Metaphysical Poet's of 17th century.

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    John Donne was the first to introduce the term metaphysical poetry. Donne's poetry is a reaction to the fluency and exuberance of Elizabethan poetry and to the conventional mode of Petrarch and others. He made a searching analysis of every mood and emotion in his love poems, and in his religious poems, the same intellectual analysis is prominent. It seeks a blend of intellect and passion, wit and emotion. It is logical in structure and rich in images which are taken from Astronomy, Geography and other fields of learning. Donne's conceits are instruments of persuasion (Helen Gardner) and effect a blend of passion and intellect and thus achieves 'a unification of sensibility' (T. S. Eliot). Donne is the lover and sensualist, but his mind reviews his love in the terms of philosophy or explores it with the images gathered in his scientific and theological reading. He can perceive beauty but at the very moment of that perception he sees the corpse, the skeleton. His thought is ever at the service of his passions and his passions enter into his thought. He sought out the strongest images which yoked ideas which no one had yet seen together, The metaphysical school of poets in the seventeenth century who are followers of Donne, reveal some common features delivered from their 'father'.


The main characteristics of Donne's poetry are "a depth of philosophy, subtlety of reasoning, a blend of thought and devotion, a mingling of the homely and the sublime, the light and serious, which make it full of variety and surprise."
John Donne


     John Donne was the first to introduce the term metaphysical poetry. Donne's poetry is a reaction to the fluency and exuberance of Elizabethan poetry and to the conventional mode of Petrarch and others. He made a searching analysis of every mood and emotion in his love poems, and in his religious poems, the same intellectual analysis is prominent. It seeks a blend of intellect and passion, wit and emotion. It is logical in structure and rich in images which are taken from Astronomy, Geography and other fields of learning. Donne's conceits are instruments of persuasion (Helen Gardner) and effect a blend of passion and intellect and thus achieves 'a unification of sensibility' (T. S. Eliot). Donne is the lover and sensualist, but his mind reviews his love in the terms of philosophy or explores it with the images gathered in his scientific and theological reading. He can perceive beauty but at the very moment of that perception he sees the corpse, the skeleton. His thought is ever at the service of his passions and his passions enter into his thought. He sought out the strongest images which yoked ideas which no one had yet seen together, The metaphysical school of poets in the seventeenth century who are followers of Donne, reveal some common features delivered from their 'father'.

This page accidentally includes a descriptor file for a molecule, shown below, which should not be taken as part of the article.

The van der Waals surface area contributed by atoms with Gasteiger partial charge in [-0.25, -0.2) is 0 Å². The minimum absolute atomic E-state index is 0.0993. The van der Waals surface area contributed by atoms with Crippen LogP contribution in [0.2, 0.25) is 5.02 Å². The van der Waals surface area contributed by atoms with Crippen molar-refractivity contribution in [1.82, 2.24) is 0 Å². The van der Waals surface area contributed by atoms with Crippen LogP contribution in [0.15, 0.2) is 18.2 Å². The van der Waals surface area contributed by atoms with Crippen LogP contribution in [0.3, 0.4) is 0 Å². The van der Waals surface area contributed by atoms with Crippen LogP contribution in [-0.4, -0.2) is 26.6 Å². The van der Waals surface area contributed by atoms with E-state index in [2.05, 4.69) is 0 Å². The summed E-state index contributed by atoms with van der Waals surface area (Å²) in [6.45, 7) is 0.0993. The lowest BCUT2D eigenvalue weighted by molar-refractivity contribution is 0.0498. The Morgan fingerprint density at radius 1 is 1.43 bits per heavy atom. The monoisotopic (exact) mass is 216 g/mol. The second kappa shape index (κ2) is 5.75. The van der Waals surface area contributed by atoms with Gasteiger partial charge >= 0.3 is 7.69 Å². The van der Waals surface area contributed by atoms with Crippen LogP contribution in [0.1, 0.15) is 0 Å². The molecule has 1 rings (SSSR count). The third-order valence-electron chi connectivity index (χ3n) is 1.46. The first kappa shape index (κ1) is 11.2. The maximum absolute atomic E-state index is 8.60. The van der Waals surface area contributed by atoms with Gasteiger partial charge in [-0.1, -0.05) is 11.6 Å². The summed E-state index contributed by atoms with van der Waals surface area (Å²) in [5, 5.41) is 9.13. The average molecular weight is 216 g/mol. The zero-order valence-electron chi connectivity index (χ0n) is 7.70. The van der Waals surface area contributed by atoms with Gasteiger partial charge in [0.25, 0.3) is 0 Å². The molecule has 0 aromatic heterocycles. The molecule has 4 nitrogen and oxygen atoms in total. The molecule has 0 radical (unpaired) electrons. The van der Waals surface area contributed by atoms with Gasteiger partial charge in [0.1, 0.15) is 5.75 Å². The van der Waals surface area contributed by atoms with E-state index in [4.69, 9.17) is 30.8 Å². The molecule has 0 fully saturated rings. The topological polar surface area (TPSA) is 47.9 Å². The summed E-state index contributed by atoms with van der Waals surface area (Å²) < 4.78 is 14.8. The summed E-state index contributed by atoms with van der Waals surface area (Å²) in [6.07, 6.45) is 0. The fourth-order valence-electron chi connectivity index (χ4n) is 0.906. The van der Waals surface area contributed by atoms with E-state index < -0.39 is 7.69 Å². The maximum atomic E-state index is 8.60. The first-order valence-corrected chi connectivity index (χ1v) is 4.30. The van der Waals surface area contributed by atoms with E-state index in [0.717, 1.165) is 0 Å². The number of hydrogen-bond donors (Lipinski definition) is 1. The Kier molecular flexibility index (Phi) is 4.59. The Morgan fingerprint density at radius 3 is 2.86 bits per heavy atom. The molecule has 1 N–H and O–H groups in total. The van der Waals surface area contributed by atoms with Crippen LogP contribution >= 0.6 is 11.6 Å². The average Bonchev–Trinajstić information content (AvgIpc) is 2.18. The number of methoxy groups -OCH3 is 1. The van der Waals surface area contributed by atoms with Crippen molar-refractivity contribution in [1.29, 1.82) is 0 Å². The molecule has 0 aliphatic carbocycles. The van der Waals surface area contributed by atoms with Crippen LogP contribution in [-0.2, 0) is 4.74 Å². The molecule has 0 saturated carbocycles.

These are: (1) their poetry is to a great extent lyrical; (2) the subject is chiefly religious and amatory; (3) there is much metrical felicity, even in complicated lyrical stanzas; (4) the poetic style is sometimes almost startling in its sudden beauty of phrase and melody of diction, but there are unexpected turns of language and figures of speech, (Albert).

Some of the more important of these metaphysical poets are : George Herbert, Richard Crashaw, Henry Vaughan (pronounced Von), Abraham Cowley, Thomas Carew and Andrew Marvell.


      George Herbert (1593-1633) is of all these poets most akin to Donne the master. He is the "saint of the metaphysical school. His poetry constantly offends taste but often gives the impression of a sort of sublimity" (Legouis). The most popular of his poems is The Temple, which is a collection of poems, full of faith and fervour and also a subtlety of thought and ornament. It is a picture of the "many spiritual conflicts that passed between God and the poet in the mind of the poet". "The poems are homely, quiet, colloquial and touched with a quaint humour. They are metaphysical in their unusual conceits (though Herbert does not cultivate the learned scholastic imagery of Donne) and in the blend of thought and feeling." His oft-quoted poem, Virtue is full of surprising images. The angry and brave' colour of the rose "that bids the rash gazer wipe his eyes": the spring is "a box where sweets compacted lie" and the virtuous soul "like seasoned timber never gives" : these are some of his remarkable conceits. In spite of these faults of taste, his poems in general show are flashes of beauty. His other poems 'The Quip' and "The Pulley" are spun of mere conceits. His well-known poem is the Caller from The Temple.